Source: Oatly

Net losses at Oatly ballooned to $41.2m in the quarter, compared with $10.4m a year ago

Oatly has warned its growth will not hit the heights expected this year as the plant-based drinks group suffered from a number of issues, including the HGV driver shortage in the UK.

Revenues also missed analyst forecasts in the third quarter due to lower-than-expected production output at its Utah factory in the US, foodservice closures in Asia as the continent underwent a fresh wave of coronavirus lockdowns, and distribution delays for its products in the UK.

Shares in Oatly plummeted 20% to $9.43 as the NASDAQ opened in New York – a drop of more than 67% from the stock’s high of $28.73 in June following May’s blockbuster $10bn IPO.

Despite the problems, sales in the three months to 30 September increased 49% year on year to a record $171.1m (£127.4m) as Oatly expands across the world to meet growing consumer demand for plant-based milk alternatives.

However, net losses at Oatly ballooned to $41.2m (£30.7m) in the quarter, compared with $10.4m a year ago, as margins were squeezed by rising costs and expenses for consultants and financial advisors related to the IPO.

CEO Toni Petersson said the “robust” third-quarter revenue increase reflected “broad-based growth” across geographies and sales channels.

“We’re pleased with our ability to continue to be a leader in driving growth and sales velocity for the plant-based milk category within our key markets,” he added.

“This positive momentum was partially offset by temporary headwinds as we scale our global production capacity, particularly in Ogden, Utah, and as we manage through Covid-19 Delta-variant related restrictions and temporary foodservice closures in Asia. Despite this near-term variability, we remain very confident in our ability to meet the rapidly growing global demand for our products.”

Oatly guided that revenues would exceed $635m (£472.9m) in 2021, a rise of more than 51% compared with the previous year.

The figure is lower than previously expected, with Oatly warning of a potential “quality issue” at one of its factories, which would “probably result in the destruction of inventory and corresponding lost sales in the EMEA region”.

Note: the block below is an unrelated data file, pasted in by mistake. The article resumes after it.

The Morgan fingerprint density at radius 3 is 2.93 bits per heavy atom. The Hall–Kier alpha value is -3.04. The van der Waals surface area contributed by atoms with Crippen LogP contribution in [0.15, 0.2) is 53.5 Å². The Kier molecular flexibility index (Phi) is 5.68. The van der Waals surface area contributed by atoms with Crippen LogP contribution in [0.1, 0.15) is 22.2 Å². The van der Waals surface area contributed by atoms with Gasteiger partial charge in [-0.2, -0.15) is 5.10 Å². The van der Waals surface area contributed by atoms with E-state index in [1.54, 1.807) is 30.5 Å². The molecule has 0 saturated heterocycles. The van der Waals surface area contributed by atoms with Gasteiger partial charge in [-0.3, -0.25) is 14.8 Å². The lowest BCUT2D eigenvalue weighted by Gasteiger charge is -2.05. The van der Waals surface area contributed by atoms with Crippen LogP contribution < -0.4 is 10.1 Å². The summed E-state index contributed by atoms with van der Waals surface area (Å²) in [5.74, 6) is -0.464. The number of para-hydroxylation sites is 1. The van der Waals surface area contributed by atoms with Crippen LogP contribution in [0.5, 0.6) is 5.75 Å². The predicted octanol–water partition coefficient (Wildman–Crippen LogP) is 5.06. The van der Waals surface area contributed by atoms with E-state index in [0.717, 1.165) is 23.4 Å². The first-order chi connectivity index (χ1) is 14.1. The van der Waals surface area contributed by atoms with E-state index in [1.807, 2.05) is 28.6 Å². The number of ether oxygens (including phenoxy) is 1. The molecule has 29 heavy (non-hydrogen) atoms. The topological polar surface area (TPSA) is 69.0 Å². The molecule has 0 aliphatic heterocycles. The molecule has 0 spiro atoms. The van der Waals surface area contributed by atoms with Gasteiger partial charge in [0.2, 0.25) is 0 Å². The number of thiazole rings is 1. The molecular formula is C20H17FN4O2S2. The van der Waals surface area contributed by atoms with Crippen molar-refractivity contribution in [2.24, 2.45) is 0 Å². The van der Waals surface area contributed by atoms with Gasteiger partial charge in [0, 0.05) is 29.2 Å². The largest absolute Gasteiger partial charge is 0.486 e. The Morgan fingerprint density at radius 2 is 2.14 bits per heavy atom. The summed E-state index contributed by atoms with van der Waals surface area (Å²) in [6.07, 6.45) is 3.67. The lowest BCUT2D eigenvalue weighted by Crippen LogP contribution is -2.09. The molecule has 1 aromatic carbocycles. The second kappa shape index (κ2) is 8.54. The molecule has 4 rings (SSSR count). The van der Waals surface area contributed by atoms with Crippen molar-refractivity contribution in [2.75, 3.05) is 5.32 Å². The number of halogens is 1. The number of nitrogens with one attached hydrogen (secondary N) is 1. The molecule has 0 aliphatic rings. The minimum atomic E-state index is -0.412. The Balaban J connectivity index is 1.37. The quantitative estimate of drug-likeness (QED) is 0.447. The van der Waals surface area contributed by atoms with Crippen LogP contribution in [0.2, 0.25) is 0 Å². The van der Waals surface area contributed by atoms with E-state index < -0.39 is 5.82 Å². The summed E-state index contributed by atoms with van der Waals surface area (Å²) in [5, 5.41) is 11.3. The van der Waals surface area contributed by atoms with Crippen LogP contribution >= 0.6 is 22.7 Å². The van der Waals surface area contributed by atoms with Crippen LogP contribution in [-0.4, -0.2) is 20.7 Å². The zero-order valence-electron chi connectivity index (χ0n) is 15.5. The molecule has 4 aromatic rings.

The new wave of Covid in Asia, as the Delta variant sweeps the region, has also harmed the group’s growing foodservice operation supplying its oat drinks to coffee shops, fuelled by a partnership with Starbucks. About 75% of revenues in Asia were generated from foodservice in the third quarter, with the channel accounting for 35.8% of total group revenues, climbing from 27.3% a year ago.

Petersson said: “What remains evident is the continued strong and growing global consumer demand for our products and the Oatly brand as reflected by our leading market share and velocity performance, as demonstrated by the syndicated sales data in our key markets. However, for 2021 we are updating our outlook to reflect the near-term factors in the operating environment.

“In EMEA, we are starting to build supply to meet consumer demand, but the pace at which we expected to increase revenue in new and existing retailers and to open new markets is slower than we anticipated as we navigate a dynamic Covid operating environment. We believe this is primarily a timing issue and in the first half of 2022, we expect to have an increased share of shelf space at retail given our strong velocities and current supply levels.”

He added: “Despite these temporary headwinds, we are continuing to drive conversion from dairy to the plant-based milk category, supporting our mission towards a more sustainable food system. As we scale our global operations, we may experience certain variability in our strong growth rates quarter to quarter, yet our confidence in the category opportunity and long-term trends and trajectory of our business have never been stronger.”